One factor that's been implied in this discussion but not singled out, is just plain old ambition. I find it hard to believe that a ballet company is all that different compared to other enterprises that pursue the production of a quality product. Some people are content to remain "comfortable", others push their "bosses" to notice them, to give them opportunities, and yes, some even indulge in competitive "one ups manship".

True enough about ambition, but I wonder if the idea that dancers can move up through the ranks is a distinctly American phenomenon. And why assume that staying in the corps is tantamount to remaining comfortable? In important ways ballet is not like a business--I think the lowliest corps member has more responsibility and than a low-level administrator or clerk in a business.

I feel this instinctively every time I sit a Q&A session at PNB. Some dancers seem to relish being in the limelight, sitting on a stool next to the artistic director, holding a microphone in their hands, looking out onto a sea of hundreds of fans, other dancers seem to want to crawl into a hole. I believe I can find a pattern there where the more "outgoing" and engaged dancers I see at these Q7A's are also the ones that seem to get promoted the fastest. I don't think this observation is a coincidence.


Well, some of those loud voices are less articulate and thoughtful than others, despite their "relish." And some stars are painfully shy.

#11 SandyMcKean

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Posted 29 February 2008 - 02:46 PM

Ray, you are taking me far too literally; plus you are adding a judgment angle to my observations that I didn't intend, nor do I believe such a judgment is warrented.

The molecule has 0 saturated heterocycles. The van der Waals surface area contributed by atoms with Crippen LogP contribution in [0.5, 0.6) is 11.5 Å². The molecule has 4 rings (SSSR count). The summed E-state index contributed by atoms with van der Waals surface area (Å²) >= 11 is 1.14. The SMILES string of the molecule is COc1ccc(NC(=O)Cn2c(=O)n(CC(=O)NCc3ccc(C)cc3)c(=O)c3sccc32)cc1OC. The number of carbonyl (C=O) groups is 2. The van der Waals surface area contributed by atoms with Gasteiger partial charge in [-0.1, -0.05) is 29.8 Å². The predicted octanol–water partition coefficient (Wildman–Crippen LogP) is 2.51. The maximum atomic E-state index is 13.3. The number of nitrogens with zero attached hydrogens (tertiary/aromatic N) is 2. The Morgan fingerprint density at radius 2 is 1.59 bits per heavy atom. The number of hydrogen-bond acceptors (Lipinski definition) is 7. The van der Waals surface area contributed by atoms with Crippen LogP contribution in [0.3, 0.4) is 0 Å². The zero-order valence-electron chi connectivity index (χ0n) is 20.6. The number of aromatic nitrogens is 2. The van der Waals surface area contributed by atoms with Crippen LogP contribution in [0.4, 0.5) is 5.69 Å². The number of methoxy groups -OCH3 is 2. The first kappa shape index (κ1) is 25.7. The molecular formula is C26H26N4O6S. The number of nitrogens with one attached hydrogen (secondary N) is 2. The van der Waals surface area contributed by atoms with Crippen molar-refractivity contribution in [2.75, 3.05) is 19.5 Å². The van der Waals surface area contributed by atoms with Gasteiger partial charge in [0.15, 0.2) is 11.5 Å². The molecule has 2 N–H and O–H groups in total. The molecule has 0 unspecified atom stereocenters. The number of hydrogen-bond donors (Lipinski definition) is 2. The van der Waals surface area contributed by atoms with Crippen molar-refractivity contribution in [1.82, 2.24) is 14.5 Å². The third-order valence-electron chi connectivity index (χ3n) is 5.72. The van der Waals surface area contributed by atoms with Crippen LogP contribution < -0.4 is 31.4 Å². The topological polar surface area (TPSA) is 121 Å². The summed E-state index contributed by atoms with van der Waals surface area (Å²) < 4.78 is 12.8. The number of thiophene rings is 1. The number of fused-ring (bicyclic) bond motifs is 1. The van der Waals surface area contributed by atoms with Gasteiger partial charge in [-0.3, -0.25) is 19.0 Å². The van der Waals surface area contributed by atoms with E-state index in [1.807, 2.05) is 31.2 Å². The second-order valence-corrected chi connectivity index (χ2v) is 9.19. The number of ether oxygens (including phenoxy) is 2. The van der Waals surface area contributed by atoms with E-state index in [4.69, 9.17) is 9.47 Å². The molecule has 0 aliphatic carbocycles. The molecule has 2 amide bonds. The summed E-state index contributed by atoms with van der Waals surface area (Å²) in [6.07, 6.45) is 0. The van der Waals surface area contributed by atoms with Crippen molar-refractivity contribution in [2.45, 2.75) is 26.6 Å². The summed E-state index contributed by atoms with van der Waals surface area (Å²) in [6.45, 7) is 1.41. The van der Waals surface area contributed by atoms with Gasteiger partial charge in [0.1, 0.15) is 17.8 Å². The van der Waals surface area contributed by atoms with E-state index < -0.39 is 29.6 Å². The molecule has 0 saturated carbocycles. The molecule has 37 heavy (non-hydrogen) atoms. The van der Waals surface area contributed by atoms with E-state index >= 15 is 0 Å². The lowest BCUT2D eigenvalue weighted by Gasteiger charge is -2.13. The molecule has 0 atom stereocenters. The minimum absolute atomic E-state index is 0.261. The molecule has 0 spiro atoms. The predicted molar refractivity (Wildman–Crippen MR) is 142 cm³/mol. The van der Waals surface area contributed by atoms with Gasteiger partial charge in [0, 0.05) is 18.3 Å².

I did not say that ambition is the only factor that determines promotion; but I am only saying that I believe it to be a factor. I'm not sure what you mean by "comfortable", but what I meant was that some dancers seem perfectly content to remain in the corps. I have little doubt that there are comforts in staying out of the spotlight, in not having to live up to the expectations of others (especially unreasonable expectations), in not being as competitive as others, in not having critics tear you apart. And furthermore you totally misinterpret my comments about those dancers who are outgoing in public. I am talking about "who they be" not about loudness or shyness. Qualities like commitment, ambition to be the best, and leadership are far more subtle than the simple parameters you seem place on them.

You cast a negative light on these distinctions as if you yourself have been a victim of ambitious people. That is certainly not where I was coming form.

#12 Ray

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Posted 29 February 2008 - 08:22 PM

Ray, you are taking me far too literally; plus you are adding a judgment angle to my observations that I didn't intend, nor do I believe such a judgment is warrented.

I did not say that ambition is the only factor that determines promotion; but I am only saying that I believe it to be a factor. I'm not sure what you mean by "comfortable", but what I meant was that some dancers seem perfectly content to remain in the corps. I have little doubt that there are comforts in staying out of the spotlight, in not having to live up to the expectations of others (especially unreasonable expectations), in not being as competitive as others, in not having critics tear you apart. And furthermore you totally misinterpret my comments about those dancers who are outgoing in public. I am talking about "who they be" not about loudness or shyness. Qualities like commitment, ambition to be the best, and leadership are far more subtle than the simple parameters you seem place on them.

You cast a negative light on these distinctions as if you yourself have been a victim of ambitious people. That is certainly not where I was coming form.